The Turks and Caicos was removed from the CDC’s Level 3 advisory in April 2019, and the last reported case was in January 2017.
Zika, or more accurately the Zika virus, is a virus spread via mosquito bites. This disease has been shown to cause severe birth defects in pregnant women. For other persons, this virus typically causes no or mild symptoms (similar to a mild case of dengue fever).
Pregnant women, and those planning to become pregnant, should not travel to areas where there is Zika transmission. There is no vaccine for the Zika virus.
A Caicos Sloop in the waters off Blue Hills, Providenciales.
History of the Outbreak
The Zika outbreak which affected the Turks and Caicos started in 2015 in Brazil, which spread through South America and Central American and led to a general Centers for Disease Control and Prevention (CDC, a United States government organization) warning in January 2016. By mid-2016, cases were being identified in the Turks and Caicos, and the CDC issued an advisory advising against non-essential travel for pregnant persons or those who may become pregnant.
By September 2016, the number of cases reached 11.
Removal from Travel Advisory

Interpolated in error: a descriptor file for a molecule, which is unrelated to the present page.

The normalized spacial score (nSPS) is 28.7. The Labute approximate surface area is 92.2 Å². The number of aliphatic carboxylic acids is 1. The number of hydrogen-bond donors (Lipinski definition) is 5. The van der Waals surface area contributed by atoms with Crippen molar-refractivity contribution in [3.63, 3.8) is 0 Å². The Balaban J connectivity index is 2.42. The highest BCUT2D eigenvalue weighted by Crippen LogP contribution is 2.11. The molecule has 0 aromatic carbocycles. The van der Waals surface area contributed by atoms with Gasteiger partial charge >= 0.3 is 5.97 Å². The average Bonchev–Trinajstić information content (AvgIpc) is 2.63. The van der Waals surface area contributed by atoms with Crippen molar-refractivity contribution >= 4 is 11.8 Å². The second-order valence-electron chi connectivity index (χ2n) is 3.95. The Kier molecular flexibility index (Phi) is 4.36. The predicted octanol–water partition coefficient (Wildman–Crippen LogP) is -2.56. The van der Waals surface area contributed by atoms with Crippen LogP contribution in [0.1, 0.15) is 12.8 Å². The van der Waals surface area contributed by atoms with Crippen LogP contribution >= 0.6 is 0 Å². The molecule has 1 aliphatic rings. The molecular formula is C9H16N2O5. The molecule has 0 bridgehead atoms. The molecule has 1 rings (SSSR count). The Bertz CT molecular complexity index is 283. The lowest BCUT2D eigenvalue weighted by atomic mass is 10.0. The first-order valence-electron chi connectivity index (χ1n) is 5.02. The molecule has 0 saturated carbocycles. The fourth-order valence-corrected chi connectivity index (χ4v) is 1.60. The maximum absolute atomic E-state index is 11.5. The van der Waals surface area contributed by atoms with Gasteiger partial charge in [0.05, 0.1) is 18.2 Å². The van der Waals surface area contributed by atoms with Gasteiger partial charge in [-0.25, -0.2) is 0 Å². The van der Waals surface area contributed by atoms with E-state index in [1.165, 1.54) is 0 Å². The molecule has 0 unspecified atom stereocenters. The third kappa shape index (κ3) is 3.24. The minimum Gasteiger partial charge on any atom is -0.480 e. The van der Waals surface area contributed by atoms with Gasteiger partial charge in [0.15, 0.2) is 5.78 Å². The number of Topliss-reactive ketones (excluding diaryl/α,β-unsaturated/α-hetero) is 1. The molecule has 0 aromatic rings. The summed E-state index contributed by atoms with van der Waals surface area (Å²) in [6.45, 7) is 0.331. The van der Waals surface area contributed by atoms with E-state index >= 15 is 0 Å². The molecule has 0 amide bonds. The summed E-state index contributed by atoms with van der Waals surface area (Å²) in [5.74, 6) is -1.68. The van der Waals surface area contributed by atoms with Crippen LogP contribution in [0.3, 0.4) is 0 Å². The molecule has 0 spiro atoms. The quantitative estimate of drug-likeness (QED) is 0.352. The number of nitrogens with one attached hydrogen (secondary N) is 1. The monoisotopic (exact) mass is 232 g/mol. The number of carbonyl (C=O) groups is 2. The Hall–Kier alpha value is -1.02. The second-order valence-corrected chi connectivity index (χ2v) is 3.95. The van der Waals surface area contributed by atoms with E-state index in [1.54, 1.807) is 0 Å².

The last confirmed case in the Turks and Caicos was in January 2017, and by October of 2018 the TCI was still on the CDC’s travel advisory.
Role of CARPHA
The Caribbean Public Health Agency (CARPHA) was established legally in July 2011. Its operations started in 2013, and is headquartered in Trinidad and Tobago.
CARPHA merged 5 existing, separate agencies dealing with environmental health, infectious diseases, and nutritional issues.
It was only two years after CARPHA was functional that it took lead on the Zika outbreak and transmission throughout countries in the region.
During the outbreak, the Government considered using genetically modified mosquitos in an effort to curb transmission and infection. This was done in the Cayman Islands. However, this never progressed past the initial suggestion phase in the Turks and Caicos.
Mosquitos can be an annoyance at times in the Turks and Caicos, especially after heavy rainfall and little rainfall. Of the major islands, North and Middle Caicos usually experience the worst mosquitos, followed by Pine Cay and Providenciales. Grand Turk and Salt Cay, due to the dryer environment and small size of the islands, experience the pests to a lesser degree.
Precautions against mosquitos, when present, are the usual long-sleeve shirts and bug spray.
Government Mosquito Control
The Government conducts mosquito control on all inhabited islands with varying degrees of success. In concert with fogging by trucks (using Malathion), an educational campaign and program to reduce mosquito breeding sites is also done. Trash, which unfortunately plagues some settlements on the islands, often breed mosquitos, as empty bottles, plastic food trays, and used car tires retain water which cultivates mosquito larvae.
The Government’s refusal to enforce anti-littering laws, including large scale illegal dumping, contributes to the mosquito problem in the islands.